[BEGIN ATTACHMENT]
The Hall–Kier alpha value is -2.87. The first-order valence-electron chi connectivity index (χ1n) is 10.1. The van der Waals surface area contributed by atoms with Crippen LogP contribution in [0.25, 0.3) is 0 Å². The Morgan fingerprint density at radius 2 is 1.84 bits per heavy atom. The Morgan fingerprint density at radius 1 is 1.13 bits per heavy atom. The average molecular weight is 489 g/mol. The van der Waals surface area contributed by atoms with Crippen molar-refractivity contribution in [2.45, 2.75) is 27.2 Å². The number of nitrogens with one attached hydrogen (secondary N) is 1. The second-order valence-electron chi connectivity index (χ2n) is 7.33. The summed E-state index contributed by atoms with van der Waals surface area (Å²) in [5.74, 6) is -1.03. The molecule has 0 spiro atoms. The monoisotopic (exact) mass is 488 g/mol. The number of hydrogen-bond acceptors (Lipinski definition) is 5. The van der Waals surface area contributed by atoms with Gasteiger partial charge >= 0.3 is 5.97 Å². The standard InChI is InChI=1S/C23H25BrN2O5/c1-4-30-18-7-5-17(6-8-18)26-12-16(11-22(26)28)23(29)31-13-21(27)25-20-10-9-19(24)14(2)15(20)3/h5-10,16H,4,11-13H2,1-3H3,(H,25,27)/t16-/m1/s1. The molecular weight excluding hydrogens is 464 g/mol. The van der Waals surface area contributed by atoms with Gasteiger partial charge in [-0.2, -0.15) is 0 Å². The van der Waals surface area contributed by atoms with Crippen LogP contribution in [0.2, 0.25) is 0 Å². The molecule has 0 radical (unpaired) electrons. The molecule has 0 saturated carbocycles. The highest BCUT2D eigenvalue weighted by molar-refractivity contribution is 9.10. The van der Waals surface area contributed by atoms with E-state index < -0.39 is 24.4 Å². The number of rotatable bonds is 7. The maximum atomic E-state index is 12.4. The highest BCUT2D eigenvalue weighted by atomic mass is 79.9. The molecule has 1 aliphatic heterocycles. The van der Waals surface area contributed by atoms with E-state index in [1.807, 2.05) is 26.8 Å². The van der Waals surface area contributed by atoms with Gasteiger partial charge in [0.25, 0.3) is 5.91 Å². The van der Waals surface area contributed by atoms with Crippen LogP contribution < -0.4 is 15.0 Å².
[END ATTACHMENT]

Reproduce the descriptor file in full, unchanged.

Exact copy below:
The Hall–Kier alpha value is -2.87. The first-order valence-electron chi connectivity index (χ1n) is 10.1. The van der Waals surface area contributed by atoms with Crippen LogP contribution in [0.25, 0.3) is 0 Å². The Morgan fingerprint density at radius 2 is 1.84 bits per heavy atom. The Morgan fingerprint density at radius 1 is 1.13 bits per heavy atom. The average molecular weight is 489 g/mol. The van der Waals surface area contributed by atoms with Crippen molar-refractivity contribution in [2.45, 2.75) is 27.2 Å². The number of nitrogens with one attached hydrogen (secondary N) is 1. The second-order valence-electron chi connectivity index (χ2n) is 7.33. The summed E-state index contributed by atoms with van der Waals surface area (Å²) in [5.74, 6) is -1.03. The molecule has 0 spiro atoms. The monoisotopic (exact) mass is 488 g/mol. The number of hydrogen-bond acceptors (Lipinski definition) is 5. The van der Waals surface area contributed by atoms with Gasteiger partial charge >= 0.3 is 5.97 Å². The standard InChI is InChI=1S/C23H25BrN2O5/c1-4-30-18-7-5-17(6-8-18)26-12-16(11-22(26)28)23(29)31-13-21(27)25-20-10-9-19(24)14(2)15(20)3/h5-10,16H,4,11-13H2,1-3H3,(H,25,27)/t16-/m1/s1. The molecular weight excluding hydrogens is 464 g/mol. The van der Waals surface area contributed by atoms with Gasteiger partial charge in [-0.2, -0.15) is 0 Å². The van der Waals surface area contributed by atoms with Crippen LogP contribution in [0.2, 0.25) is 0 Å². The molecule has 0 radical (unpaired) electrons. The molecule has 0 saturated carbocycles. The highest BCUT2D eigenvalue weighted by molar-refractivity contribution is 9.10. The van der Waals surface area contributed by atoms with E-state index < -0.39 is 24.4 Å². The number of rotatable bonds is 7. The maximum atomic E-state index is 12.4. The highest BCUT2D eigenvalue weighted by atomic mass is 79.9. The molecule has 1 aliphatic heterocycles. The van der Waals surface area contributed by atoms with E-state index in [1.807, 2.05) is 26.8 Å². The van der Waals surface area contributed by atoms with Gasteiger partial charge in [0.25, 0.3) is 5.91 Å². The van der Waals surface area contributed by atoms with Crippen LogP contribution < -0.4 is 15.0 Å².